Why is there such a need for us women to seek counselling these days because of work related issues?  It is prevalent and the cycle goes on and on.  If we are suppose to be more fulfilled by juggling family commitments with workplace obligations, why is it that many women are still struggling and end up with ill health, or needing counsellors to sort themselves out, myself included.  Which by the way didn't work well for me as she told me that working give us our self worth!  Really?  I said what about those women that are too sick to work in the workplace, she didn't answer that.  So many of our woes are induced by expectations that society places on us.  

    I really feel for the younger women these days who have huge pressures on them to be "successful"  and often at the cost of giving up other dreams.  We need to raise psychologically healthy girls to become happy women whatever course they take in life.

    @Halla I take my hat off to you as you are probably living the dream of being your own boss, which really does also come with a lot of pressure, I totally understand that.  I had my child in my late 30's, but I did have many family commitments before that time also, many of us women do, we are often the carers of other family members.  Enjoy your break, you deserve it.
  • FLClover
    FLClover Member Posts: 1,513
    @Keeping_positive1 I never wanted to be a superwoman either. I felt the need to be productive, but I didn’t want to be seen as a hero. And I hate asking for help, so as a single mum I needed to work twice as hard to make sure I never had to. I was quite distressed that I couldn’t even take a yearly holiday. So many people commented on how strong I was and how well I was doing, and I just wanted to cry and scream that it wasn’t my choice and I just wanted a break!!! It definitely wasn’t my conscious choice to work that hard and put myself last, but I just felt so stuck. I feel a lot of women are/were in the same situation, yet still can’t take a break even after they’re diagnosed.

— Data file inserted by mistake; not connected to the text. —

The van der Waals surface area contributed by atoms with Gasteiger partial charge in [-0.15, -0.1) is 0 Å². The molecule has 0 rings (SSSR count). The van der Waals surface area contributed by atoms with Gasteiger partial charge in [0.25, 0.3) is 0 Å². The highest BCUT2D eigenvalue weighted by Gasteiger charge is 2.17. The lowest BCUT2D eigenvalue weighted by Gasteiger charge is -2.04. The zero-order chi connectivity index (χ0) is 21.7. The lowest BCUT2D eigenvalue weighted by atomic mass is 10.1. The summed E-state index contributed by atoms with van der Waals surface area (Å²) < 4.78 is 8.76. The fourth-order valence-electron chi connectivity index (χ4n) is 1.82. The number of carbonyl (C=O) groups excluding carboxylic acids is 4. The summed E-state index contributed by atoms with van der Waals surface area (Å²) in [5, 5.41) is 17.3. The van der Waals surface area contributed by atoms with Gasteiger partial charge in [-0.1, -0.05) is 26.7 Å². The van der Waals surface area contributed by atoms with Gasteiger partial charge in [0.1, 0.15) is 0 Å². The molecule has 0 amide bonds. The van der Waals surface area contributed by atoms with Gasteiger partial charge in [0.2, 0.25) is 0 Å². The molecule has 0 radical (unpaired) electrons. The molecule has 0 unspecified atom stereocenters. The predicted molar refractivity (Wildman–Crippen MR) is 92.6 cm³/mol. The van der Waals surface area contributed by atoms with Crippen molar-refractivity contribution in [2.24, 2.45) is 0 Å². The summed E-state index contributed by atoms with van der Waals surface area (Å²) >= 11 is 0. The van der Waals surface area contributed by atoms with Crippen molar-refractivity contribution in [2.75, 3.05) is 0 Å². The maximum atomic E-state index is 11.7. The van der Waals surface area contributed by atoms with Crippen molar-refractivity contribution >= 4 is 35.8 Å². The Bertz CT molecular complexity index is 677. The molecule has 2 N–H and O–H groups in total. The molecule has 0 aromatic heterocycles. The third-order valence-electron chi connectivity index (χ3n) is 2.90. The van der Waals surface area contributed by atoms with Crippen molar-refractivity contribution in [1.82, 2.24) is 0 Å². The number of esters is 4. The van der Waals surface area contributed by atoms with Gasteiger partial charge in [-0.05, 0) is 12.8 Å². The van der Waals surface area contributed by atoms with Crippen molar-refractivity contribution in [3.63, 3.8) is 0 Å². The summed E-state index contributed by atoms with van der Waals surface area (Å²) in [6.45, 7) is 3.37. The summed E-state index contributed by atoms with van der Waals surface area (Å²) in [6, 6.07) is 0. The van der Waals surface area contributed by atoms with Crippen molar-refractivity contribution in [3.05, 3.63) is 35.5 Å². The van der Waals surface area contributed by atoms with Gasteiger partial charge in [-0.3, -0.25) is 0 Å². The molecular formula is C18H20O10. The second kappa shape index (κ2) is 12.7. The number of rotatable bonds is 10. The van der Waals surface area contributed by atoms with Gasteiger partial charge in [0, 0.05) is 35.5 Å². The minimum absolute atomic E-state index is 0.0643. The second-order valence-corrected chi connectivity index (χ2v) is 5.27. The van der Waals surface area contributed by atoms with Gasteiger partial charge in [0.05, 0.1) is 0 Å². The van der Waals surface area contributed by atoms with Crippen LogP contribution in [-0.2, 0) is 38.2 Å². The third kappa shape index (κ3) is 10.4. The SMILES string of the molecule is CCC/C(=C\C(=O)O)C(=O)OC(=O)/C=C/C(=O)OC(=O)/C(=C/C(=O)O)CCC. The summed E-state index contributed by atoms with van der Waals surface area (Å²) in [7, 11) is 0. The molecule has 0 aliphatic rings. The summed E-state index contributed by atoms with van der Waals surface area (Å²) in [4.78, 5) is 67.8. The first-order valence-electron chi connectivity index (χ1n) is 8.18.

And that’s a shocking comment by your psychologist!! I don’t think ‘work’, as in career, gives us our self worth. There are women who are home makers, so what are they supposed to feel like, losers??? 😠. Our self worth comes from many places, and work certainly isn’t the main one. Society definitely puts too much pressure on women, to be full time workers, child carers, other family member carers, home makers, all in 24hr?? Where does she come in? 🤔. To me, it’s either your career or your children, at least til they’re old enough. Otherwise, you’re stretching yourself too thin. And there should be no guilt in choosing whichever one a woman wants. Also, a woman shouldn’t be responsible for always having dinner, laundry etc ready despite working full time hours. But that would be in an ideal world, wouldn’t it? 🤨

  • June1952
    June1952 Member Posts: 1,781
    The more I live the more I feel that society has got it wrong !
    As an 'oldie', all the women I knew as a kid stayed home and did the 'motherly' duties where the majority of men (not my dad !) went out to work and made the income to support the family.
    Yes, life was far more simple but it was not governed by money.  We went without until there was sufficient cash to buy items.  I saw my first TV when I was in my late teens.
    Even now, I just have the old TVs, none of the big flat screens, as I cannot afford them, but we live simply and still don't feel as if we are missing out.
    No, the Govt does not contribute to the neighbour's child care, but the children have Mum at home if they are sick at school and she is there with a snack when they come home after their busy day of learning.
    If only more families would look to the happiness of the past and learn to enjoy more of the simple things.
    It is a world of 'equality' but is it really ?  Couples need to look at the dollar values compared to what is really missing.
    I agree, @FLClover, society is heading in the wrong direction - let's get back to the basics where the women are not the ones responsible for all the 'home duties'. Share the professional world and share the household duties.

  • Keeping_positive1
    Keeping_positive1 Member Posts: 538
    I agree @June1952 We took it for granted our mums were there to lick our wounds, didn't we?  Let's hope that in a two parent family that one parent can look after one or two children which is the usual number these days.

    I have retired now, but most working women I meet seem very exhausted, and have so much to do and co-ordinate, there must be a better alternative,  Being kind to ourselves doesn't mean scheduling in haircuts, manicures, pedicures, gym, yoga and date nights etc, into an already busy work/family life.  I wish I had the answer, but I agree @FLClover we are heading in the wrong direction.